Enjoyed this post and relate to the picture...reminded me of a post of mine called Corporate Diarrhoea - might make you smile - http://theengagingbrand.typepad.com/the_engaging_brand_/2006/08/corporate_diarr.html
 
Thanks for your comment, mabellandharry.

Your post is so on the button! I did smile—and very broadly too.

Keep reading, my friend.
 
Your comments on teamwork are very compelling and insightful!

I've always explained to co-workers and clients that teamwork refers to a dynamic, whereas a team refers to a unit of organization. Teams are most appropriate when members are involved in interdependent tasks. Teamwork can be useful when one individual does not have all of the information needed to make a high quality decision or to solve a vexing problem. It can also be useful when a need exists to develop members of an organization.

robert edward cenek
www.cenekreport.com
trends and research in the world of work
 
Thanks for your comment, Robert.

I like the distinction between teamwork as a dynamic and a team as a unit of an organization. Very useful. You have a great site, and I hope readers take a look.

Keep reading, my friend.
 
I highly recommend reading "160 Degrees of Deviation: The Case for the Corporate Cynic" by Jerome Alexander. Alexander has this issue pegged.
 
Thanks for the suggestion, Anon.

I'll take a look.
 
You might be interested in reading the book The Responsibility Virus. It touches on some of the things you've stated here--particularly, it discusses why in some cases lowering accountability might actually be a good thing.
 
Thanks for the suggestion, Anon. I'll take a look.
 
Great post! I find one of the pitfalls in practice is the difficulty most managers have in defining exactly and only what is essential for a good project outcome. All too often the briefing stage includes baseline expectations and the manager's own half-considered solution. Accountability can be enhanced by being clear about what problem the project owner is expected to solve.
 
It seems to me that one of the most common problem regarding communication is the lack of a clear vision. Having a vision basically makes a bunch of decisions for you ahead of time.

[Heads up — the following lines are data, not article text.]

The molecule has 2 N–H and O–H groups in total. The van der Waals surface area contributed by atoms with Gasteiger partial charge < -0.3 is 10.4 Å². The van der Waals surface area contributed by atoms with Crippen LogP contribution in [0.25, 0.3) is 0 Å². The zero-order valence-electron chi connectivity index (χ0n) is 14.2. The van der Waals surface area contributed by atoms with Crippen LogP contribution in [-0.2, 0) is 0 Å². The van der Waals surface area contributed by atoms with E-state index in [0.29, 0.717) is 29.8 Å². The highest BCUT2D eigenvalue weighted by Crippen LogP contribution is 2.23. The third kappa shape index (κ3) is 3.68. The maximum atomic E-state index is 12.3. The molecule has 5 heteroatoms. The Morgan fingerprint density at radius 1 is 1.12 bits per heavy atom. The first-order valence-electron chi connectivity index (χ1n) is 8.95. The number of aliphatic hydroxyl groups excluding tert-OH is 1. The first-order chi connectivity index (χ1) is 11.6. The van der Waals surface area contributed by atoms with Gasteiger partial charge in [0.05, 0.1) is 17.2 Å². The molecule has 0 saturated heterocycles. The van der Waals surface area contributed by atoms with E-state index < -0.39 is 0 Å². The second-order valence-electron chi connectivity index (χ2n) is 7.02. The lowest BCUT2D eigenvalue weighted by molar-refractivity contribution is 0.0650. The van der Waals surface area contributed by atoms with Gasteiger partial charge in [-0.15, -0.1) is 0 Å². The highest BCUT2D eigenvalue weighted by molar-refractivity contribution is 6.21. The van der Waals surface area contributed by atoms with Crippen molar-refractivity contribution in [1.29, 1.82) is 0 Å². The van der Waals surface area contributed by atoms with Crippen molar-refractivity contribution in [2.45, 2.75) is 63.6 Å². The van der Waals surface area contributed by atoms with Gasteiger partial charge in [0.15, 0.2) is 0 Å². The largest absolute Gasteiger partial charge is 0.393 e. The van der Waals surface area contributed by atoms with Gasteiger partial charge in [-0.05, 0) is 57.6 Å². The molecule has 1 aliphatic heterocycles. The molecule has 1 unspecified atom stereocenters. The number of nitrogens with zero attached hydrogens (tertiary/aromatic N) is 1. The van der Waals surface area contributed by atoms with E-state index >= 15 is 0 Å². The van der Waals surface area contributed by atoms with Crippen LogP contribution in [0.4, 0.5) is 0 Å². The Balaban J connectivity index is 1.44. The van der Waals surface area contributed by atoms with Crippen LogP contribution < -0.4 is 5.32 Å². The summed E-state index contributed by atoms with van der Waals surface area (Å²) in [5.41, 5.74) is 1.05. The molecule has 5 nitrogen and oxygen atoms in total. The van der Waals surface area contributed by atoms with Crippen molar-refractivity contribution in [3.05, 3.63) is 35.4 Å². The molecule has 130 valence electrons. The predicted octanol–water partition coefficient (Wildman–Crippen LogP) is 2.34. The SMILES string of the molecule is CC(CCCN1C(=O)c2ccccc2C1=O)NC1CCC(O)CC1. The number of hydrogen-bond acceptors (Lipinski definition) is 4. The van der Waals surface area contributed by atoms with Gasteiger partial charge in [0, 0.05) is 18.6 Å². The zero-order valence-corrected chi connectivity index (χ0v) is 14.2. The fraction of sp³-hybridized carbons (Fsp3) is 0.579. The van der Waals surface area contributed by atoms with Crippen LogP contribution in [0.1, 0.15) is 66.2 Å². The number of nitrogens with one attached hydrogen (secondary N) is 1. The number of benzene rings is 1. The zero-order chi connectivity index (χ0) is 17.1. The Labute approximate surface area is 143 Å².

If you don't have a clear vision the result is lots of meetings for people to try to figure out what to do. Having a clear vision doesn't do away with meetings entirely, but it helps get rid of the ones that serve no purpose.

Mark
www.leadership501.com
 
Thanks, Joey.

Excellent, perceptive point.

Keep reading, my friend.
 
Good point, Mark.

There's far too little thinking done, before handing out work.

Keep reading, my friend.
 
Thanks for the comments (I am the author of the original article you mention)

I was amused that your site is about Slow Leadership - the article is a summary of some content from my new book "Speed Lead"

I think the underlying problem is outdated attitudes and expectations to how we work together - most of my clients are complex multinational companies and many traditional techniques either do not work or are too expensive to apply.
 
Thanks for your comment, Kevan.

I would certainly agree about "outdated attitudes and expectations" about how we work together. It seems clear to me that many traditional management techniques and ideas sorely need replacement.

Slow Leadership isn't about speed per se: the idea is to go at the right speed, whatever that is. Sometimes it's fast, sometimes slow. Often it's slower than people think, because much of the speed they imagine is needed is based on little beyond folklore.

I think that applies regardless of the size of the corporation. Nearly all of my own career as an executive was in large, multinational corporations, and I saw nothing different there.

Thanks again for reading and commenting.